Mr Chen became the first Singaporean film-maker to be awarded in Cannes in 2007, when his short film Ah Ma (Grandma) won a Special Mention in the Palme d’Or for Short Films competition.


In the main competition, the tender lesbian romance Blue is the Warmest Color: The Life of Adele won the festival’s top prize, the Palme d’Or.

The jury, headed by Steven Spielberg, took the unusual move of awarding the award not just to Tunisian-born director Abdellatif Kechiche but also to the film’s two stars, Adele Exarchopoulos and Lea Seydoux.

The three-hour film caught headlines for its lengthy, graphic sex scenes, but bewitched festival goers with its heartbreaking coming of age story.

Life of Adele, which premiered at Cannes just days after France legalised gay marriage, was hailed as a landmark film for its intimate portrait of a same-sex relationship.

“The film is a great love story that made all of us feel privileged to be a fly on the wall, to see this story of deep love and deep heartbreak evolve from the beginning,” said Mr Spielberg.

S'pore film-maker's Cannes win 'a unanimous decision'
Judges picked Ilo Ilo as best debut feature halfway through the festival
By Boon Chan, The Straits Times, 28 May 2013

LOCAL film-maker Anthony Chen's Camera d'Or win at the Cannes Film Festival on Sunday for best debut feature was a unanimous decision.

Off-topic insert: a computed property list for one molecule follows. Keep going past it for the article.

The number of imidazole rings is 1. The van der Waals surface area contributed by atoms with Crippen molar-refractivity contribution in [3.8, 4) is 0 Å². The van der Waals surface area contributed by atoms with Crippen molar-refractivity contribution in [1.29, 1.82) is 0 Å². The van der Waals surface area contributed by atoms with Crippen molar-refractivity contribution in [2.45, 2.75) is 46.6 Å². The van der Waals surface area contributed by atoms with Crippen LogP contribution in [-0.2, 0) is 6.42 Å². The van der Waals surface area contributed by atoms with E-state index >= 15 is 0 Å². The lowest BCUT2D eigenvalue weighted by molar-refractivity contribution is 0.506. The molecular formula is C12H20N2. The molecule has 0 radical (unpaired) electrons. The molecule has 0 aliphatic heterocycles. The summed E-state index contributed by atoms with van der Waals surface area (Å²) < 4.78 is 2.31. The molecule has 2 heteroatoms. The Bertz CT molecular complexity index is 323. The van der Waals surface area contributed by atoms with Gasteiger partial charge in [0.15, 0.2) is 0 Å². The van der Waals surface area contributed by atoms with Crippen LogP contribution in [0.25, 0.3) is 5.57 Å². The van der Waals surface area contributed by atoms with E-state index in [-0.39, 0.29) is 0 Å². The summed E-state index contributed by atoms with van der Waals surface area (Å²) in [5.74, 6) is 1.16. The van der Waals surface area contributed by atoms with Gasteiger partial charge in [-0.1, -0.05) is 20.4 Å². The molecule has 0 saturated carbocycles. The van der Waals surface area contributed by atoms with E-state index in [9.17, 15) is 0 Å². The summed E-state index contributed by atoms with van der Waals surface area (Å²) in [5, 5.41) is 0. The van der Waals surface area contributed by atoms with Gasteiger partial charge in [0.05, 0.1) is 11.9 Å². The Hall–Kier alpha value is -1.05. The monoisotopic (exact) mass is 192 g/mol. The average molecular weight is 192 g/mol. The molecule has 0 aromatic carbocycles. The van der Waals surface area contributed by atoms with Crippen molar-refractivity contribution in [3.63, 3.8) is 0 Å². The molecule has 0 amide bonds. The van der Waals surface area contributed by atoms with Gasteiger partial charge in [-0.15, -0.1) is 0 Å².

In fact, the judges had already decided his film Ilo Ilo was the top entry when they held a deliberation halfway through the festival, which ran this year from May 15 to Sunday.

French director Agnes Varda, president of the jury for the Camera d'Or award, told Chen this when she and Chinese actress Zhang Ziyi gave him the award.

That much he remembered of the occasion he described as "unreal". "My head was a bit light," Chen, 29, told The Straits Times over the telephone from Cannes.

His win - the first-ever feature film triumph for Singapore at Cannes - meant he also got a chance to rub shoulders with heavyweight auteurs such as Taiwanese Oscar winner Lee Ang and Japan's Hirokazu Koreeda.

"I got to meet them as an awardee, which makes all the difference because you get all these big directors congratulating you. Koreeda is my hero and I told him how I've watched all his films," he said.

Ilo Ilo explores the relationship between a Singapore family and their newly arrived maid, and is set against the backdrop of the Asian financial crisis of 1997.

Even before collecting the award, Chen was already basking in the warmth of the reception to the film, from glowing critical notices to a 15-minute standing ovation when Ilo Ilo was screened on May 19.